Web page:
Document Type : Original Article(s)

Authors

1 MSc, Cardiac Rehabilitation Research Center, Cardiovascular Research Institute, Isfahan University of Medical Sciences, Isfahan, Iran

2 Professor, Health Promotion Research Center, Zahedan University of Medical Sciences, Zahedan, Iran

3 Psychiatrist, Isfahan Cardiovascular Research Center, Cardiovascular Research Institute, Isfahan University of Medical Sciences, Isfahan, Iran

4 Heart Failure Research Center, Cardiovascular Research Institute, Isfahan University of Medical Sciences, Isfahan, Iran

5 Assistant Professor, Health Promotion Research Center, Zahedan University of Medical Sciences, Zahedan, Iran

6 BSc, Cardiac Rehabilitation Research Center, Cardiovascular Research Institute, Isfahan University of Medical Sciences, Isfahan, Iran

7 General Practitioner, Interventional Cardiology Research Center, Cardiovascular Research Institute, Isfahan University of Medical Sciences, Isfahan, Iran

8 Professor, Cardiac Rehabilitation Research Center, Cardiovascular Research Institute, Isfahan University of Medical Sciences, Isfahan, Iran

Abstract

BACKGROUND: Depression is common in patients with cardiovascular disease (CVD). Home-based cardiac rehabilitation (HBCR) is a program that alleviates depression. This study aimed to determine and compare HBCR programs and usual care (UC) effects on depression control in patients with ischemic heart disease (IHD).
METHODS: This clinical trial study was performed on 259 patients with IHD that were randomly allocated to the HBCR and UC groups for stress management. Data were collected using the "Beck Depression Inventory" (BDI) at baseline and 6 and 12 months. Generalized estimating equation (GEE) models were applied to examine the associations between times of the groups and changes in outcomes over the study times. Data analysis was done in SPSS softwareat the significance level of 0.05.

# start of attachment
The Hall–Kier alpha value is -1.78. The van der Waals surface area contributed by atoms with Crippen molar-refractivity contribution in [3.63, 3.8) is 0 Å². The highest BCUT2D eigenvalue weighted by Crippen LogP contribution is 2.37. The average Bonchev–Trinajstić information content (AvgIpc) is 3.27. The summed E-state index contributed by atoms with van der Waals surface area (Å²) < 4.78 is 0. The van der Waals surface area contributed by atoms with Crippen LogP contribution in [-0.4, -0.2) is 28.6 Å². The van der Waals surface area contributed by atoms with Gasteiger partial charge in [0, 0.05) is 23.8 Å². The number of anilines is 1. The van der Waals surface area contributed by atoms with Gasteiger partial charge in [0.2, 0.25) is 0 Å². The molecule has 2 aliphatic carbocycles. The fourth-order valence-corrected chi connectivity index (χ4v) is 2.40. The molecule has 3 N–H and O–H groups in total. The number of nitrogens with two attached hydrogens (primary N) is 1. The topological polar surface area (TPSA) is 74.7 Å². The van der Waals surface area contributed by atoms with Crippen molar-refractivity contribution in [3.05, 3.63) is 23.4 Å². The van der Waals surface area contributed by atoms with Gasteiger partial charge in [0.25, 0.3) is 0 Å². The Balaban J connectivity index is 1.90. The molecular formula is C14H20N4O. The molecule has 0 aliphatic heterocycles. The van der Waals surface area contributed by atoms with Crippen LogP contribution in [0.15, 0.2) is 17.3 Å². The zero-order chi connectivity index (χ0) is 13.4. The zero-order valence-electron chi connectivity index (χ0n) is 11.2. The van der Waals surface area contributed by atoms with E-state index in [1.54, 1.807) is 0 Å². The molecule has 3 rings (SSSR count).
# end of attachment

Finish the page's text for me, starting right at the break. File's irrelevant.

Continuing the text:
RESULTS: A total of 247 participants with a mean age of 55.22 ± 7.40 years participated in this study, and 209 (84.6%) of the study participants were men. Among patients, 128 patients in the UC program and 119 patients in the HBCR program attended at least one of the pre-determined visits (months 6 and 12). The patterns of change of the depression parameter were similar through the course of the study between the two groups (P = 0.04). In the HBCR group, the depression reduced continuously from baseline to 6 months, baseline to 12 months, and 6 to 12 months (P < 0.05). In the UC group, depression was significantly reduced from baseline to 6 months and from baseline to 12 months.
CONCLUSION: HBCR was effective in continuous reducing of depression scores in long-term follow-up of patients with IHD. These findings suggest that HBCR can alleviate depression in patients who do not participate in hospital-based cardiac rehabilitation (CR).

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